Canon EOS-5D Mark II Review

How Does it Compare?

The EOS-5D Mark II isn't just the original 5D with some new buttons and a larger LCD. Canon also put in a CMOS sensor (with nearly double the resolution), a new image processor, live view support, HD movie recording, HDMI output, dust reduction, and much more. The camera retains the excellent build quality of its predecessor -- the Mark II feels like a $2700 camera should. The camera is easy to hold, with a substantial grip for your right hand. The controls are similar to those on Canon's other midrange D-SLRs, but that doesn't make them any less intimidating to the beginner. The Mark II supports all EF-mount lenses, with no focal length conversion ratio to worry about. In other words, your 50mm lens will actually be 50mm. Those of you upgrading from APS-C Canons should note that your EF-S lenses will not work on the EOS-5D Mark II. As with the original 5D, there's no built-in flash on this camera, so consider an external flash a required purchase.

On the back of the camera is a beautiful 3-inch LCD display with 920,000 pixels. Whether you're reviewing photos or using the menu system, I think you'll agree that the sharpness of this screen is stunning. When the original EOS-5D came out, live view was in an infancy. Now, almost all D-SLRs have it, so you shouldn't be surprised to hear that the Mark II does as well. You can compose your photos on the LCD with composition grids, a histogram (that takes up way too much of the screen), and the ability to zoom in to check focus. The camera offers three AF modes in live view, including contrast detect AF (with or without face detection). Unfortunately, this mode is very slow, with focus times that go on for several seconds, instead of a fraction of one. The quick AF mode is probably the best thing to use in live view mode, even if it does briefly interrupt what you're seeing on the screen. I figure that most people will be shooting with the optical viewfinder most of the time, and the one on the Mark II is a nice one. It's the smallest viewfinder in the group of three "budget" full-frame SLRs, but not by much, with a magnification of 0.71X. It displays 98% of the frame.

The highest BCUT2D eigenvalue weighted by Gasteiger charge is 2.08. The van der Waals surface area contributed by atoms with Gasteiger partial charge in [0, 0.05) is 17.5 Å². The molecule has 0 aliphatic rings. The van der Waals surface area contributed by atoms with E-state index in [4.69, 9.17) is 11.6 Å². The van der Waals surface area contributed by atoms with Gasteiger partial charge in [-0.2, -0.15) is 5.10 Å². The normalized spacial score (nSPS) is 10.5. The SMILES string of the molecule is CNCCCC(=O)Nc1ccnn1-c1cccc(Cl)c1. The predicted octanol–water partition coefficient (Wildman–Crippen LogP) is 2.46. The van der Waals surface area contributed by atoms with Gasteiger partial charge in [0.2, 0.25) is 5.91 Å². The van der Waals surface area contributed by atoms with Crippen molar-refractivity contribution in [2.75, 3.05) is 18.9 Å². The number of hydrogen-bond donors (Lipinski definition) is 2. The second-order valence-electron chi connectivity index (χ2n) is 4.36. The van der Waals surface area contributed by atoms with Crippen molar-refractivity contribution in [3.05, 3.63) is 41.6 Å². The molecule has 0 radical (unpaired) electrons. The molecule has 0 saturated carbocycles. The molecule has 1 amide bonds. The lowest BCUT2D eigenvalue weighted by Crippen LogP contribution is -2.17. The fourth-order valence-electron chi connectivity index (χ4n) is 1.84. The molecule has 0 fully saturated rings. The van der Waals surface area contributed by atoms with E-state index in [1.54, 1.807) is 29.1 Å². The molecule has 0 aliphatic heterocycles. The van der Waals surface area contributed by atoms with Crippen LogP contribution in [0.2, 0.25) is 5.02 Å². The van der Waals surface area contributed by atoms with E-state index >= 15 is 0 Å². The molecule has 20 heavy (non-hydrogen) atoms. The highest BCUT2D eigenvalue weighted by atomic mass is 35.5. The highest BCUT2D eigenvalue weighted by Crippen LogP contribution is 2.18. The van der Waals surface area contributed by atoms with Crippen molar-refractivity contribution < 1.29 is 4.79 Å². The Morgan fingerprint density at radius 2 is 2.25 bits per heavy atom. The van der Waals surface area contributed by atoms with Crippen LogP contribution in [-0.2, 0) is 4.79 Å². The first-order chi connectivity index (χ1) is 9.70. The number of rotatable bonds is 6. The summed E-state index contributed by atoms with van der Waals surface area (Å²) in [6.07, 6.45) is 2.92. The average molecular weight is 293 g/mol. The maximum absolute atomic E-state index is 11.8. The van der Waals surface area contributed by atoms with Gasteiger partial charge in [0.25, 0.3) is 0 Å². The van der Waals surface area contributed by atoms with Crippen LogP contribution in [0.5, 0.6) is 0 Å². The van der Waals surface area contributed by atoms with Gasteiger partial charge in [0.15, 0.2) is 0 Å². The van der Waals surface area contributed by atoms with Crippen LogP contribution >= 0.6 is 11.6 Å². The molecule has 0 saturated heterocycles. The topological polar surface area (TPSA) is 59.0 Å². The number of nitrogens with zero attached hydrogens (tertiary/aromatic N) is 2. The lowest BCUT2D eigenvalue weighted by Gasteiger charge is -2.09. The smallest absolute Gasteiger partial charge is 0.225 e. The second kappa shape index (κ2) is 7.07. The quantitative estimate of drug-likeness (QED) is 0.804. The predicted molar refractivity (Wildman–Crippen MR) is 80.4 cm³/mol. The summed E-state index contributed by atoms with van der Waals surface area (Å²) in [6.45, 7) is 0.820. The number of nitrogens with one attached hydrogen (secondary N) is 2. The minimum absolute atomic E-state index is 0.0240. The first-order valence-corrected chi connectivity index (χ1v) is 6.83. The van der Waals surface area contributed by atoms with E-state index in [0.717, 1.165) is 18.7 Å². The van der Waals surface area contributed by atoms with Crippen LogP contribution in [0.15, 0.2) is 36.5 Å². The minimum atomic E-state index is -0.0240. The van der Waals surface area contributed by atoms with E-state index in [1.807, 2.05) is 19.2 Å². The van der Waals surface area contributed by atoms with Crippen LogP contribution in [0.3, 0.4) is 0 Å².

The 5D Mark II is strictly a camera for people who know how to operate a complex digital SLR. The closest thing to a scene mode here is the "creative auto mode", which uses friendlier terms for aperture and exposure. In terms of manual controls, take your pick. Of course, there's aperture and shutter speed control (including a bulb mode). You can set white balance in numerous ways, fine-tune it, and even bracket for it, if need be. The camera supports the RAW format at three different resolutions, so if you don't need 26MB RAW files, you can shoot 10 Megapixel images at the sRAW1 setting, which only take up 15MB. The Mark II's Auto Lighting Optimizer does a good job of brightening the dark areas of your photos, while the highlight tone priority feature does an "okay" job at restoring highlight detail. If you've got a lens that always front or back focuses, then you can use the lens micro-adjustment feature to compensate for it. One last cool feature is the ability to control the camera right from your Mac or PC.